This exhibit reveals how two women endured incredible challenges during an era when women were not welcome in the field of scientific discovery. Despite a lack of financial support, unsophisticated academic facilities, and little recognition of their endeavors, they persevered and triumphed.
Marie Sklodowska Curie and her husband Pierre Curie experimented together and discovered two radioactive elements, polonium and radium. They worked four years to acquire a very small quantity of radium in order to prove there really was such an element. In 1903, Pierre and Marie along with Henri Becquerel received the Nobel Prize in physics for their work and their discovery of radioactivity. In 1911 she received a second Nobel Prize, this time in chemistry, for her work in radioactivity. She was the first person ever to win two Nobel Prizes and the only person ever to win Prizes in two sciences.
Lise Meitner worked with Otto Hahn. She and Hahn discovered a radioactive element and named it protactinium. Although she collaborated heavily with him, Hahn, received the credit for the work. In 1938, she escaped Germany with no personal possessions, eventually locating to Stockholm, Sweden. In 1944 Hahn would receive the Nobel Prize in chemistry for the interpretation of nuclear fission. Meitner was not mentioned, leading many to say this was the greatest oversight ever made by the Nobel Prize committee. In 1997, twenty-nine years after her death, the chemical element 109, the heaviest known element was named Meitnerium in her honor.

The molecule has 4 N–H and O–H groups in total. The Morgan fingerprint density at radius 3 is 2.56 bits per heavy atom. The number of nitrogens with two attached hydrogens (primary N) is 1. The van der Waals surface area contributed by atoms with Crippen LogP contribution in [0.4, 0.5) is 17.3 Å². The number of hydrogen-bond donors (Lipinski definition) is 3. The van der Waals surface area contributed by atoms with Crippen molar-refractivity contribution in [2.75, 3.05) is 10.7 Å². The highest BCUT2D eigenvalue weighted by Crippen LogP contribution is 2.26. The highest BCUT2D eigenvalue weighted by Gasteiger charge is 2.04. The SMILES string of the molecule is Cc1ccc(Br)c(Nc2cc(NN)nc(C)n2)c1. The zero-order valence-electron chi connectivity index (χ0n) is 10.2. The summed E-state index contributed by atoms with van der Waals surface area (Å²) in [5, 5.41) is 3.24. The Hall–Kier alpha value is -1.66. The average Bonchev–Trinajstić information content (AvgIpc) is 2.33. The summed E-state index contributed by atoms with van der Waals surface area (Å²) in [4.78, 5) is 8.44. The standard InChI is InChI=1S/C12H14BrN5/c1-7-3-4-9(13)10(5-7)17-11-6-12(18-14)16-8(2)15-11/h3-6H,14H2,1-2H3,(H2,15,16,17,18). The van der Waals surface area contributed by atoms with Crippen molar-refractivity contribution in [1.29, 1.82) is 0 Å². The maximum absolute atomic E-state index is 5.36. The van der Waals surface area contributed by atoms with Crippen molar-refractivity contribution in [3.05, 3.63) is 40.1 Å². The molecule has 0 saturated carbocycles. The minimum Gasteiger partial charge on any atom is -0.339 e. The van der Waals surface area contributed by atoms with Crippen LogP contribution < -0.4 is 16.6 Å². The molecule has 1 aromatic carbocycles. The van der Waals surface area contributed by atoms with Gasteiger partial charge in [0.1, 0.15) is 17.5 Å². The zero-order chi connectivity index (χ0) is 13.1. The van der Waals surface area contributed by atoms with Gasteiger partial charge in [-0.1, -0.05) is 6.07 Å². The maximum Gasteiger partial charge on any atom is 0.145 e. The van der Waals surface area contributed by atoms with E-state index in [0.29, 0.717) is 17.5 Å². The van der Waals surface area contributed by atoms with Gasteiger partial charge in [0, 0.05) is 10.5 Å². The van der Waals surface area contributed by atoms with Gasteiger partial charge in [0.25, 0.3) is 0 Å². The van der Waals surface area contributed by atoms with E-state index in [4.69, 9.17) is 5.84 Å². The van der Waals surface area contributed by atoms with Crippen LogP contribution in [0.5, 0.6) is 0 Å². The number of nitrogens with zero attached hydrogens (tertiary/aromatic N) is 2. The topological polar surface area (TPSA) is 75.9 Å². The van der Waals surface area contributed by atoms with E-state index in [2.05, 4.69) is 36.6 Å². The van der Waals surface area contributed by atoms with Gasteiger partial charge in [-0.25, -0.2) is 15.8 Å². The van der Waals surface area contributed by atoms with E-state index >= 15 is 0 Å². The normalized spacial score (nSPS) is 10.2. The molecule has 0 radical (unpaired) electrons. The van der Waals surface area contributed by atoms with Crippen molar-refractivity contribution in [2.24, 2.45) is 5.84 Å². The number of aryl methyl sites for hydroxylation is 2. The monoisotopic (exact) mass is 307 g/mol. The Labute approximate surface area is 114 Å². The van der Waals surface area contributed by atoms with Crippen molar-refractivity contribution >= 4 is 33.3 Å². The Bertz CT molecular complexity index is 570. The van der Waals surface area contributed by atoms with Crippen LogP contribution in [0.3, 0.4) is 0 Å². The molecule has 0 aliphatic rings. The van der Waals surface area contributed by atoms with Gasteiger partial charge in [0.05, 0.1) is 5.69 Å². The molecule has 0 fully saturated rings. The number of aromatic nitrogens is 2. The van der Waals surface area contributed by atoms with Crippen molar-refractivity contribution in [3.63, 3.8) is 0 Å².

On Saturday, February 8, from 10 am to 3 pm, the National Museum of Nuclear Science & History will welcome families and Scouts for a day of engineering fun! Visitors will experience the finest in science, technology, engineering and mathematics (STEM) while enjoying ice cream made with liquid nitrogen, dancing electricity through Tesla coils, human-powered circuits, solar cells and cars, just to name a few!Learn More
With an agreement signed on June 24, 2019, the Atomic Heritage Foundation and the National Museum of Nuclear Science & History forged a new collaboration to preserve the history of the Manhattan Project and the Atomic Age. This significant agreement ensures the Atomic Heritage Foundation’s extensive collection of oral histories (Voices of the Manhattan Project), interpretive vignettes (Ranger in Your Pocket), and articles about the Manhattan Project and its legacy will remain available to the public for the foreseeable future.Learn More
The National Museum of Nuclear Science & History is pleased to offer single-day themed camps for the Winter Break, Martin Luther King, Jr. Day, and Presidents Day. Martin Luther King, Jr. Day camp is geared to campers in grades 1-3 and grades 4-7, and this camp is "Things that Go Boom!" Everyone loves a good explosion. Witness big booms and make little ones. Using chemistry and physics you will learn about what makes it go boom. Come have a blast!Learn More